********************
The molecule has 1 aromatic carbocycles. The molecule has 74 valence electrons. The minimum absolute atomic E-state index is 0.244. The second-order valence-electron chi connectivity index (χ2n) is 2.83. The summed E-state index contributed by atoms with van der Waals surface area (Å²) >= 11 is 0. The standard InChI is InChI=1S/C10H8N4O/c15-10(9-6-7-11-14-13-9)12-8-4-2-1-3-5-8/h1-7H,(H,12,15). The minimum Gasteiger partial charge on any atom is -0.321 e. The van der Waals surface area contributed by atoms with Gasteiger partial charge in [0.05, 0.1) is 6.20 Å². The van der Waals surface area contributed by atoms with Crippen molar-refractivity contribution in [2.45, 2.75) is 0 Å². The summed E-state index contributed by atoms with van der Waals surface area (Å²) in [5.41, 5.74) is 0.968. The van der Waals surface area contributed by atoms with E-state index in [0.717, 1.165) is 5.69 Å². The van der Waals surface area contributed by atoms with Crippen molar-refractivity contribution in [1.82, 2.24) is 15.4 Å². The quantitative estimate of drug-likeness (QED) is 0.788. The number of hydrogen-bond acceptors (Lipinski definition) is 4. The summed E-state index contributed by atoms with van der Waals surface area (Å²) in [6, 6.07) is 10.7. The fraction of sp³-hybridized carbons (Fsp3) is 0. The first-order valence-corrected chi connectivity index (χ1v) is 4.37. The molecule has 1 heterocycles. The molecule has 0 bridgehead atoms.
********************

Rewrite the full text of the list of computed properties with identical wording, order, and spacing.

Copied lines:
The molecule has 1 aromatic carbocycles. The molecule has 74 valence electrons. The minimum absolute atomic E-state index is 0.244. The second-order valence-electron chi connectivity index (χ2n) is 2.83. The summed E-state index contributed by atoms with van der Waals surface area (Å²) >= 11 is 0. The standard InChI is InChI=1S/C10H8N4O/c15-10(9-6-7-11-14-13-9)12-8-4-2-1-3-5-8/h1-7H,(H,12,15). The minimum Gasteiger partial charge on any atom is -0.321 e. The van der Waals surface area contributed by atoms with Gasteiger partial charge in [0.05, 0.1) is 6.20 Å². The van der Waals surface area contributed by atoms with Crippen molar-refractivity contribution in [2.45, 2.75) is 0 Å². The summed E-state index contributed by atoms with van der Waals surface area (Å²) in [5.41, 5.74) is 0.968. The van der Waals surface area contributed by atoms with E-state index in [0.717, 1.165) is 5.69 Å². The van der Waals surface area contributed by atoms with Crippen molar-refractivity contribution in [1.82, 2.24) is 15.4 Å². The quantitative estimate of drug-likeness (QED) is 0.788. The number of hydrogen-bond acceptors (Lipinski definition) is 4. The summed E-state index contributed by atoms with van der Waals surface area (Å²) in [6, 6.07) is 10.7. The fraction of sp³-hybridized carbons (Fsp3) is 0. The first-order valence-corrected chi connectivity index (χ1v) is 4.37. The molecule has 1 heterocycles. The molecule has 0 bridgehead atoms.